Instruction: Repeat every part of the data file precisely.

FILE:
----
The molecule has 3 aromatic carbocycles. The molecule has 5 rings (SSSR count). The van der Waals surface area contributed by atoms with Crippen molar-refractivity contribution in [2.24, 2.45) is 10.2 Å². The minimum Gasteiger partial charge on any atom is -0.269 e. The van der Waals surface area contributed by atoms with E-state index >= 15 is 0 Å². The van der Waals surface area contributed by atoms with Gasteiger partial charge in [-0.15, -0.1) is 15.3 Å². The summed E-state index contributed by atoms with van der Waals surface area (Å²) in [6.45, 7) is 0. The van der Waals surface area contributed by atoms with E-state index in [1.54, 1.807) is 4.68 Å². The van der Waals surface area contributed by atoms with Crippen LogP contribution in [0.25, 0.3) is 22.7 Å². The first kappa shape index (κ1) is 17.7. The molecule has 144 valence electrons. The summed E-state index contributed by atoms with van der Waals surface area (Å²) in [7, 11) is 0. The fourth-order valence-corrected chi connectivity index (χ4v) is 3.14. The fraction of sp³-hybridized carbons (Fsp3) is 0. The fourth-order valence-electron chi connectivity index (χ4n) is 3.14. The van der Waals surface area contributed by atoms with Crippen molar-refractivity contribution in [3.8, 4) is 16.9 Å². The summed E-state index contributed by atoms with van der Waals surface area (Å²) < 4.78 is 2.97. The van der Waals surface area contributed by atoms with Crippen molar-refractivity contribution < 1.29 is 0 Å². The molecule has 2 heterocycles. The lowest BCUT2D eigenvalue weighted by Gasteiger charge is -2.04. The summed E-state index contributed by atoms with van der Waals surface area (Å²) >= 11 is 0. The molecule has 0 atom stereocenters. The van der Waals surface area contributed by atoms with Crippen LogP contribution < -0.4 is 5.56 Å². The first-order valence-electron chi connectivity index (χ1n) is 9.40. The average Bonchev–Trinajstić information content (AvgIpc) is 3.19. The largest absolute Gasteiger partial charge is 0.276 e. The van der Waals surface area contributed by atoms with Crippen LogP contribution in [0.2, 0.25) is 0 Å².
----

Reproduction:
The molecule has 3 aromatic carbocycles. The molecule has 5 rings (SSSR count). The van der Waals surface area contributed by atoms with Crippen molar-refractivity contribution in [2.24, 2.45) is 10.2 Å². The minimum Gasteiger partial charge on any atom is -0.269 e. The van der Waals surface area contributed by atoms with E-state index >= 15 is 0 Å². The van der Waals surface area contributed by atoms with Gasteiger partial charge in [-0.15, -0.1) is 15.3 Å². The summed E-state index contributed by atoms with van der Waals surface area (Å²) in [6.45, 7) is 0. The van der Waals surface area contributed by atoms with E-state index in [1.54, 1.807) is 4.68 Å². The van der Waals surface area contributed by atoms with Crippen LogP contribution in [0.25, 0.3) is 22.7 Å². The first kappa shape index (κ1) is 17.7. The molecule has 144 valence electrons. The summed E-state index contributed by atoms with van der Waals surface area (Å²) in [7, 11) is 0. The fourth-order valence-corrected chi connectivity index (χ4v) is 3.14. The fraction of sp³-hybridized carbons (Fsp3) is 0. The fourth-order valence-electron chi connectivity index (χ4n) is 3.14. The van der Waals surface area contributed by atoms with Crippen molar-refractivity contribution in [3.8, 4) is 16.9 Å². The summed E-state index contributed by atoms with van der Waals surface area (Å²) < 4.78 is 2.97. The van der Waals surface area contributed by atoms with Crippen molar-refractivity contribution < 1.29 is 0 Å². The molecule has 2 heterocycles. The lowest BCUT2D eigenvalue weighted by Gasteiger charge is -2.04. The summed E-state index contributed by atoms with van der Waals surface area (Å²) >= 11 is 0. The molecule has 0 atom stereocenters. The van der Waals surface area contributed by atoms with Crippen LogP contribution < -0.4 is 5.56 Å². The first-order valence-electron chi connectivity index (χ1n) is 9.40. The average Bonchev–Trinajstić information content (AvgIpc) is 3.19. The largest absolute Gasteiger partial charge is 0.276 e. The van der Waals surface area contributed by atoms with Crippen LogP contribution in [0.2, 0.25) is 0 Å².